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Old 02-12-2013, 12:48 AM   #1
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Sailor considering becoming a "Trawler Skipper"

I have been sailing for over 20 years, my last 18 years on my Nonsuch 30. I am considerng a Trawler but have never even touched one. Would appreciate suggestions on some quality older boats (maybe a Woody) in the 28-34 ft. range to consider for my wife and I to do some long distance gunkholing.

Based on my limited knowledge and looking in the classified section on this forum, it seems that the Willard and Fales seem to be ones that I should consider in addition to some other popular names such as Nordic Tug, Eagle, Cape Dory and Grand Banks.

Is a fly bridge preferred? I am concerned about the top heavy performance and stability since I am coming from a very stable/comfortable cruising sailboat. And also concerned about having "cabin fever" by being confined to the main pilot house 8-10 hour days on the water.

Oh yea, I would definetely consider a trade or if you know of someone looking for a great cruising freshwater sailboat.

All suggestions are greatly appreciated.

Thanks in advance,
Ken
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Old 02-12-2013, 01:04 AM   #2
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Boats that are designed to have flying bridges are stable with them. Adding one to a boat that was not designed to have one could be problematic.

Whether or not you want one is a personal preference. Our boat has one but we never use it except as a place to relax after we get somewhere. And guests like it sometimes when we're underway. But we never drive the boat from there even though it has a complete set of controls. Other people always drive their boats from the flying bridge. Everyone has their reasons for doing what they do but you'll have to make up your own mind.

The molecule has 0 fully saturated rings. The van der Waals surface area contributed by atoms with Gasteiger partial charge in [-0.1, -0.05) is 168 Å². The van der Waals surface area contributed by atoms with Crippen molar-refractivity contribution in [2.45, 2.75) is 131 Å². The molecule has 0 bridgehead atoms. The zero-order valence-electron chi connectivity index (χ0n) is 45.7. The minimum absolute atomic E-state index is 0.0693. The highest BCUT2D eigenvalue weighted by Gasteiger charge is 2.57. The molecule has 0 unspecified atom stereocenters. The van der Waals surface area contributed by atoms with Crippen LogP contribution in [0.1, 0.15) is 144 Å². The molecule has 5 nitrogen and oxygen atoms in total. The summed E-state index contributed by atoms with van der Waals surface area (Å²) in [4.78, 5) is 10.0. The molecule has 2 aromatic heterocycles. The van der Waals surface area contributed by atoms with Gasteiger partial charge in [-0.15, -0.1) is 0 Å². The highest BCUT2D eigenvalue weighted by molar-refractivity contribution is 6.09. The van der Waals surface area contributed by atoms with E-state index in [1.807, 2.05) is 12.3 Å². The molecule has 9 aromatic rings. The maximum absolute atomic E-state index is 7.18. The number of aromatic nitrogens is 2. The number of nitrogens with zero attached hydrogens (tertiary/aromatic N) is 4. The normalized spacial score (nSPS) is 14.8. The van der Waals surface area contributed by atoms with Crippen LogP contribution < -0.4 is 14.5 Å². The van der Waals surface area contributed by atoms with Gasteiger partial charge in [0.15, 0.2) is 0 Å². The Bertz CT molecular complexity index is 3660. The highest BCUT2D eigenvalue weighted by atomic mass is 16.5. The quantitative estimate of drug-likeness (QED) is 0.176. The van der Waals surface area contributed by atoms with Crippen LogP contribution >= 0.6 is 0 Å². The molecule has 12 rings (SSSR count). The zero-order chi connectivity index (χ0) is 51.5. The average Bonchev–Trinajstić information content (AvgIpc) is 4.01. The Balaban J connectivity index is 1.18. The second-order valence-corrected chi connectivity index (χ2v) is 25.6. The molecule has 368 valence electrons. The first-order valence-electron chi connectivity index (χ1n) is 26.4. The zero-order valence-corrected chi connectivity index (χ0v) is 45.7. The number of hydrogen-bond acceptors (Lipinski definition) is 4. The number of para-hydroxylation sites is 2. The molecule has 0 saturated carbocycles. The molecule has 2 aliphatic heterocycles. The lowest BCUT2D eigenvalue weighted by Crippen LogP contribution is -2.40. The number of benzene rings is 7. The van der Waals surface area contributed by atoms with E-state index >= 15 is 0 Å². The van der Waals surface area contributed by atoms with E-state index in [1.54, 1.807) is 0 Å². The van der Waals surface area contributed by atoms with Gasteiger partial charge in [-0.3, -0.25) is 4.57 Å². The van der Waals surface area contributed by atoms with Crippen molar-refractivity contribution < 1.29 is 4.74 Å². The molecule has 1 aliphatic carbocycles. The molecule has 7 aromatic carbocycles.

What I suggest you do since you say you know nothing about cruisers like most of us on this forum have is charter one. That's what we did when we started thinking seriously about getting into this kind of boating. And it was money well spent because it convinced us without any long-term commitment or major expenditure on our part that we really liked running and cruising a boat like this. Had we decided it wasn't all we thought it would be, we would not have been out the time, cost, and effort of buying our own boat and then having to dispose of it.

But we liked the experience enough that we later decided to get a boat of our own. That was fourteen years ago and we still use and enjoy the boat as much today as we did on day one.
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Old 02-12-2013, 01:20 AM   #3
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Welcome aboard Ken.
Marin and I always disagree on fly bridges. He never runs his boat from up top and I never run mine from below. He's in Washington and I'm in Florida. I wonder if that has anything to do with it?

Marin is right, you should charter a couple and try it out.

I have a cartoon in my office. It's an old sailor kneeling next to his bunk and praying.
"Oh Lord forgive me. I went out on a power boat ...and liked it!"
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Old 02-12-2013, 02:03 AM   #4
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Welcome aboard Ken.
Marin and I always disagree on fly bridges. He never runs his boat from up top and I never run mine from below. He's in Washington and I'm in Florida. I wonder if that has anything to do with it?

Marin is right, you should charter a couple and try it out.

I have a cartoon in my office. It's an old sailor kneeling next to his bunk and praying.
"Oh Lord forgive me. I went out on a power boat ...and liked it!"
Marin lives about an hour north of us, and we ply the same waters.

We almost never use the lower helm.

Having a flybridge gives options for fair and foul weather cruising, and additional living/party space onboard. As Marin pointed out, the flybridge doesn't lend to an instability factor of a boat originally equipped, but it does add some windage that you have to take into consideration.

Oh...welcome!
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Old 02-12-2013, 02:59 AM   #5
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While we've discussed this ad nauseum before, one reason we never run from the flying bridge--- besides hating the sight picture from up there when doing close-in maneuvering--- is described in the current "Ford Lehman Locked Up" thread.

From up on the flying bridge we can't hear, feel, or smell our engines. We averted a serious electrical fire (in the radio console) by not being on the flying bridge. Had we been up there at the time our first clue would have been the flames. And the incident described in the "Locked Up" thread where the engine began making a "funny" noise would most likely not have been noticed up on our flying bridge.

If one of our engines or transmissions or anything else starts making funny noises or overheating or smelling weird or doing anything else out of the ordinary it will get shut down immediately. But you have to hear it or smell it or feel it to know to do it.